Last week journalists converged on a little town in Tanzania to take pictures of a prisoner in a bulletproof vest who was about to receive a life sentence.
That prisoner was Jean Kambanda, a former Rwandan prime minister, who pleaded guilty in a United Nations court to his role in the massacres of more than half-a-million ethnic Tutsis and politically moderate Hutus by Rwanda's extremist Hutu government in 1994.
But Mr. Kambanda - and Jean-Paul Akayeshu, the former mayor of a Rwandan town convicted of genocide - are not the only ones making history. The court itself, called the International Criminal Tribunal for Rwanda (ICTR), shares in this "first" and congratulates itself for laying foundations for the new world court that the UN plans to set up in the future.
"Kambanda's sentence is absolutely a historical landmark in international criminal justice," says legal adviser Kingsley Moghalu. "It's a perfect example of the international community's will to confront impunity, .and it provides a basic precedent for the International Criminal Court."
Legal experts expect that procedures in the new court will be similar and therefore trials are likely to take just as long. After more than three years of existence, the Rwanda tribunal and its sister court, the Yugoslavia Tribunal, have each reached only two judgments.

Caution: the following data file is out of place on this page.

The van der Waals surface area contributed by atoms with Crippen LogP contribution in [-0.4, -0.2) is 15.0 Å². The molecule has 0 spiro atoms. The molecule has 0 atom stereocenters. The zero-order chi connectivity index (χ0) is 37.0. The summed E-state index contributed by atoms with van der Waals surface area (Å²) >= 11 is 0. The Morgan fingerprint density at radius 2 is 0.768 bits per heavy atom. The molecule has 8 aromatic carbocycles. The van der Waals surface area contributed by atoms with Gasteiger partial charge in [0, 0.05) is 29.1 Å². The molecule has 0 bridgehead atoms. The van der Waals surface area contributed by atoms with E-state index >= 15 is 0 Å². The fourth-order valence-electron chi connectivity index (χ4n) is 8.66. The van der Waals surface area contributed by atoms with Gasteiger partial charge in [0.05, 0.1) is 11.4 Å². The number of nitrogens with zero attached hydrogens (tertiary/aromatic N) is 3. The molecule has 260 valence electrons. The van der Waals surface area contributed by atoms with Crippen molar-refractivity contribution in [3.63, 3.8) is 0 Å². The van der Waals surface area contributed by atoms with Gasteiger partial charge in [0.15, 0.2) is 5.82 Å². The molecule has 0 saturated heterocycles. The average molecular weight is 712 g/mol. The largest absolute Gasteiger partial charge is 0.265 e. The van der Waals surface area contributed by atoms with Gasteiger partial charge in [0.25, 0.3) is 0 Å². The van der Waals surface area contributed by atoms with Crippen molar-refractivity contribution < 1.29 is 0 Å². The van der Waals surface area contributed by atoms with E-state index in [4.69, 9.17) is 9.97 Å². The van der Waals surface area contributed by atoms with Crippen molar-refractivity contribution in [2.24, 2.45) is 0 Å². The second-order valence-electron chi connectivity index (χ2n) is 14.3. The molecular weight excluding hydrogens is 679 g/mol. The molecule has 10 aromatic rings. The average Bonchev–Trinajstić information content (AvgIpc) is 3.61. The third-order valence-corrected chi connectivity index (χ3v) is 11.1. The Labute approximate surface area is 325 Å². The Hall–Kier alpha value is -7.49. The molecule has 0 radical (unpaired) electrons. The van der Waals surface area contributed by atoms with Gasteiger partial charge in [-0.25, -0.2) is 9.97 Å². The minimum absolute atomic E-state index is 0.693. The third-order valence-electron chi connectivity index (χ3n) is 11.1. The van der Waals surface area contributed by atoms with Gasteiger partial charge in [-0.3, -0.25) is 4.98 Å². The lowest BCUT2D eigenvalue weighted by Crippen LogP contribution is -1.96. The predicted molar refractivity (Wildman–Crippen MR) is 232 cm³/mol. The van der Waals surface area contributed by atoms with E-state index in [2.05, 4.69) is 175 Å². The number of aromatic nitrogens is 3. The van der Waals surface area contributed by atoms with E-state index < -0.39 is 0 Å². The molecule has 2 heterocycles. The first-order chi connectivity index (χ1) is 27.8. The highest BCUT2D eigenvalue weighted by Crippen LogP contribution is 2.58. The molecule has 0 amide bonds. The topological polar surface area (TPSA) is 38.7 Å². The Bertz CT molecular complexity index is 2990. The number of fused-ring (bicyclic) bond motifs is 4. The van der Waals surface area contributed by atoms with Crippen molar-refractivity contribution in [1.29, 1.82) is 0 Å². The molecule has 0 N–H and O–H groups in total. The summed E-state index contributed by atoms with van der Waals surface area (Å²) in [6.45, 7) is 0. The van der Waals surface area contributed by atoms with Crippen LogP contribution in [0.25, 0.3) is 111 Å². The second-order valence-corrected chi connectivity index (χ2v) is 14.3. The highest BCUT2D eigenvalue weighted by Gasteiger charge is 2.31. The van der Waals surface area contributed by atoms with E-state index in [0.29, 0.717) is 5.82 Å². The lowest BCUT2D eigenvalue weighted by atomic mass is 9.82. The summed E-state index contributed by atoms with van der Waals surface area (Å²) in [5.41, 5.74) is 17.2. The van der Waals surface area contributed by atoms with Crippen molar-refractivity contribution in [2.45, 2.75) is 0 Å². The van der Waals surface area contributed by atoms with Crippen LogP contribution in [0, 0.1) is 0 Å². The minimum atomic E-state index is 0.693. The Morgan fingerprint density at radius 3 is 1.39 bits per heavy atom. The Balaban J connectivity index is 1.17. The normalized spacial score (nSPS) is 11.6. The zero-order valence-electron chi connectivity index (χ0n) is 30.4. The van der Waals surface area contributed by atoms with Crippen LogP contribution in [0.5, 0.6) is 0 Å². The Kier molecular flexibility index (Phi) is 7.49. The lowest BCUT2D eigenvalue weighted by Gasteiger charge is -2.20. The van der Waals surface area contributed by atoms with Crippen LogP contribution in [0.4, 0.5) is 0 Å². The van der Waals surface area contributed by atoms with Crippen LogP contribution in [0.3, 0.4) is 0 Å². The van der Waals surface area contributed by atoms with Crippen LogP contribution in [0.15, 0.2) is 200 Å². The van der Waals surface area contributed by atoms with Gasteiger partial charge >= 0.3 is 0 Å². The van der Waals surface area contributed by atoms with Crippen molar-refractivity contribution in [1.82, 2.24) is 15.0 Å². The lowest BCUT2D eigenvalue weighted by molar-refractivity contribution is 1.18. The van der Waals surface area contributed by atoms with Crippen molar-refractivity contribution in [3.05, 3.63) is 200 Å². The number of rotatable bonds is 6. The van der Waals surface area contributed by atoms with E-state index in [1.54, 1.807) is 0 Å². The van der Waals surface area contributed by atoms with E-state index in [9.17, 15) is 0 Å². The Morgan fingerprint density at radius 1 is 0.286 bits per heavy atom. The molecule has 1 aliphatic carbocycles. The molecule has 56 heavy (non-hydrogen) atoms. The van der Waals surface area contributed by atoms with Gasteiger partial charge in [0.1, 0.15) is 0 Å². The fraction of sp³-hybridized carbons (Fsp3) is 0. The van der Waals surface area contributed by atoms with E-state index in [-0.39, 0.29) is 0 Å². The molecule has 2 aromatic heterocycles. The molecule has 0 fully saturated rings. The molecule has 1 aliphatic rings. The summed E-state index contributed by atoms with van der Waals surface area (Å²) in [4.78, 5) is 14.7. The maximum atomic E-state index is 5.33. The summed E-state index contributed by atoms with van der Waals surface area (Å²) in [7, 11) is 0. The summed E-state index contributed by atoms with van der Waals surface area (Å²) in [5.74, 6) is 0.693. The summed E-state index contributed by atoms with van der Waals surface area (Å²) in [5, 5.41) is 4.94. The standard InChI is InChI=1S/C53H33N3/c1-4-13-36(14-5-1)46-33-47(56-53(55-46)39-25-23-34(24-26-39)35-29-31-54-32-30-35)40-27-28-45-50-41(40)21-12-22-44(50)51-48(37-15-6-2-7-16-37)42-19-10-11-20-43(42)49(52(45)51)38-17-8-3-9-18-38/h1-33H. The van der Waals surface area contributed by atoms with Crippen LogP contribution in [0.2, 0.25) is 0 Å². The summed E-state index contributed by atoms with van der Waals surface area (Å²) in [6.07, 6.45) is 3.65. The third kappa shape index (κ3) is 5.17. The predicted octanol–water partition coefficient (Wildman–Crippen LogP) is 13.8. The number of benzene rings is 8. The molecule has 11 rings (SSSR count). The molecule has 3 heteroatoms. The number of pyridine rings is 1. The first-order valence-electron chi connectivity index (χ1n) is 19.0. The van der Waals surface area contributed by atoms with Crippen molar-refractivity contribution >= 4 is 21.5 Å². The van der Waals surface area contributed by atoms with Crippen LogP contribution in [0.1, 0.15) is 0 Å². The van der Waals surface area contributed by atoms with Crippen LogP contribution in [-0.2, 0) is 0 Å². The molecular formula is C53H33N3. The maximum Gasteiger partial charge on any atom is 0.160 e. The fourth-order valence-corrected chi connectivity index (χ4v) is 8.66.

But in addition to these difficulties, the impending world court will also face a more daunting obstacle that the two ad hoc tribunals have not had to deal with: opposition from the world's only superpower.
While an official statement from the United States praises Kambanda's sentencing as "historic for the Rwanda tribunal and the world," the US was one of only seven nations that voted against the treaty establishing a world court at a conference in June.
"They [the US] are in support of a permanent court, but one they can control," says Richard Dicker, associate counsel for Human Rights Watch.
International justice is not easy, as tribunal spokesmen in Arusha point out. They cite the difficulties of conducting a trial in three languages simultaneously, transporting witnesses from distant refugee camps, and arresting suspects all over the globe.
"We are doing what nobody has ever done before, so we have to learn as we go," legal adviser Moghalu says.
"You could argue against it on the grounds that it's so totally cost-inefficient," says a Western diplomat.
But he is in favor of the world court. He says those who commit the worst crime - genocide - "should not get off scot-free."